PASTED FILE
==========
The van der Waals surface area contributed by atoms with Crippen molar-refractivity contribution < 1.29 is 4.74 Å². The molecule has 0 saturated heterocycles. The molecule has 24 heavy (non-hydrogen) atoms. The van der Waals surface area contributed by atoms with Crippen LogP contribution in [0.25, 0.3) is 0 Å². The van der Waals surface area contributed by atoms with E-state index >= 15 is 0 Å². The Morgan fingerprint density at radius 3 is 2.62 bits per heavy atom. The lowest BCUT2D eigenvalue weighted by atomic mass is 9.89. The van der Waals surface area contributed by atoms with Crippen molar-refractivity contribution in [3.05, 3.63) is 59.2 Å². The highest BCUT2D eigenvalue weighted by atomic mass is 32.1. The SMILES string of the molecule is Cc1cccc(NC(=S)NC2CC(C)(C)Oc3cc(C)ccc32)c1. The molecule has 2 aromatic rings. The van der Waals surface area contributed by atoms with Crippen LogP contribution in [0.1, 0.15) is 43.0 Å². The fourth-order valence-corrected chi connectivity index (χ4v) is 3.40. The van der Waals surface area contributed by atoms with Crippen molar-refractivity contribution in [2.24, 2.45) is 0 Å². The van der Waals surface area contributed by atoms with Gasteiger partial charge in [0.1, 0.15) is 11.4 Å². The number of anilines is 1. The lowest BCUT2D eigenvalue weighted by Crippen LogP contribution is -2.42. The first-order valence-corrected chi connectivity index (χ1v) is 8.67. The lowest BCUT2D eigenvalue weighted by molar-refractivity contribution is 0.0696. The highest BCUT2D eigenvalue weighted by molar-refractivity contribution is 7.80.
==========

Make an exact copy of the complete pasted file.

The van der Waals surface area contributed by atoms with Crippen molar-refractivity contribution < 1.29 is 4.74 Å². The molecule has 0 saturated heterocycles. The molecule has 24 heavy (non-hydrogen) atoms. The van der Waals surface area contributed by atoms with Crippen LogP contribution in [0.25, 0.3) is 0 Å². The van der Waals surface area contributed by atoms with E-state index >= 15 is 0 Å². The Morgan fingerprint density at radius 3 is 2.62 bits per heavy atom. The lowest BCUT2D eigenvalue weighted by atomic mass is 9.89. The van der Waals surface area contributed by atoms with Crippen molar-refractivity contribution in [3.05, 3.63) is 59.2 Å². The highest BCUT2D eigenvalue weighted by atomic mass is 32.1. The SMILES string of the molecule is Cc1cccc(NC(=S)NC2CC(C)(C)Oc3cc(C)ccc32)c1. The molecule has 2 aromatic rings. The van der Waals surface area contributed by atoms with Crippen LogP contribution in [0.1, 0.15) is 43.0 Å². The fourth-order valence-corrected chi connectivity index (χ4v) is 3.40. The van der Waals surface area contributed by atoms with Crippen molar-refractivity contribution in [2.24, 2.45) is 0 Å². The van der Waals surface area contributed by atoms with Gasteiger partial charge in [0.1, 0.15) is 11.4 Å². The number of anilines is 1. The lowest BCUT2D eigenvalue weighted by Crippen LogP contribution is -2.42. The first-order valence-corrected chi connectivity index (χ1v) is 8.67. The lowest BCUT2D eigenvalue weighted by molar-refractivity contribution is 0.0696. The highest BCUT2D eigenvalue weighted by molar-refractivity contribution is 7.80.